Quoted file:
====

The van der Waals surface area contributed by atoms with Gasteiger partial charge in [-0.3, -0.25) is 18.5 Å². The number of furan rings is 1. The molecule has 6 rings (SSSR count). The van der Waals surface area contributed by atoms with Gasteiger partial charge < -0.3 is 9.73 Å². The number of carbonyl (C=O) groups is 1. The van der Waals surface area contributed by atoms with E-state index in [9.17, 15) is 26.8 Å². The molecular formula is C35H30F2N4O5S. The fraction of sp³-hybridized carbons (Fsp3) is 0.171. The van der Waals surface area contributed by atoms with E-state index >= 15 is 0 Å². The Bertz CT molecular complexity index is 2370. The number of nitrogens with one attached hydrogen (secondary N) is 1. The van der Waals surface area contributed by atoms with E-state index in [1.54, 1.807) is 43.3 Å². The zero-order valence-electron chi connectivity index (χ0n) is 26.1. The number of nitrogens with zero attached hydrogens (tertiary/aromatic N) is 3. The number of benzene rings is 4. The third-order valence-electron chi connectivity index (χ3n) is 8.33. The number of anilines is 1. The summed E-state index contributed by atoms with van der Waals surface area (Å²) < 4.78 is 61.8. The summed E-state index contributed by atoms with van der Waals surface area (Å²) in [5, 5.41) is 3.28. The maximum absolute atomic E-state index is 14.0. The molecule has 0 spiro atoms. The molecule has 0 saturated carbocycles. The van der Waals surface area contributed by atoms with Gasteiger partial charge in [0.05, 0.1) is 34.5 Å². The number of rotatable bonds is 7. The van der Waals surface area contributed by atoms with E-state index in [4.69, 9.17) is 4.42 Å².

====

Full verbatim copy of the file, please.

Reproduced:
The van der Waals surface area contributed by atoms with Gasteiger partial charge in [-0.3, -0.25) is 18.5 Å². The number of furan rings is 1. The molecule has 6 rings (SSSR count). The van der Waals surface area contributed by atoms with Gasteiger partial charge < -0.3 is 9.73 Å². The number of carbonyl (C=O) groups is 1. The van der Waals surface area contributed by atoms with E-state index in [9.17, 15) is 26.8 Å². The molecular formula is C35H30F2N4O5S. The fraction of sp³-hybridized carbons (Fsp3) is 0.171. The van der Waals surface area contributed by atoms with E-state index >= 15 is 0 Å². The Bertz CT molecular complexity index is 2370. The number of nitrogens with one attached hydrogen (secondary N) is 1. The van der Waals surface area contributed by atoms with E-state index in [1.54, 1.807) is 43.3 Å². The zero-order valence-electron chi connectivity index (χ0n) is 26.1. The number of nitrogens with zero attached hydrogens (tertiary/aromatic N) is 3. The number of benzene rings is 4. The third-order valence-electron chi connectivity index (χ3n) is 8.33. The number of anilines is 1. The summed E-state index contributed by atoms with van der Waals surface area (Å²) < 4.78 is 61.8. The summed E-state index contributed by atoms with van der Waals surface area (Å²) in [5, 5.41) is 3.28. The maximum absolute atomic E-state index is 14.0. The molecule has 0 spiro atoms. The molecule has 0 saturated carbocycles. The van der Waals surface area contributed by atoms with Gasteiger partial charge in [0.05, 0.1) is 34.5 Å². The number of rotatable bonds is 7. The van der Waals surface area contributed by atoms with E-state index in [4.69, 9.17) is 4.42 Å².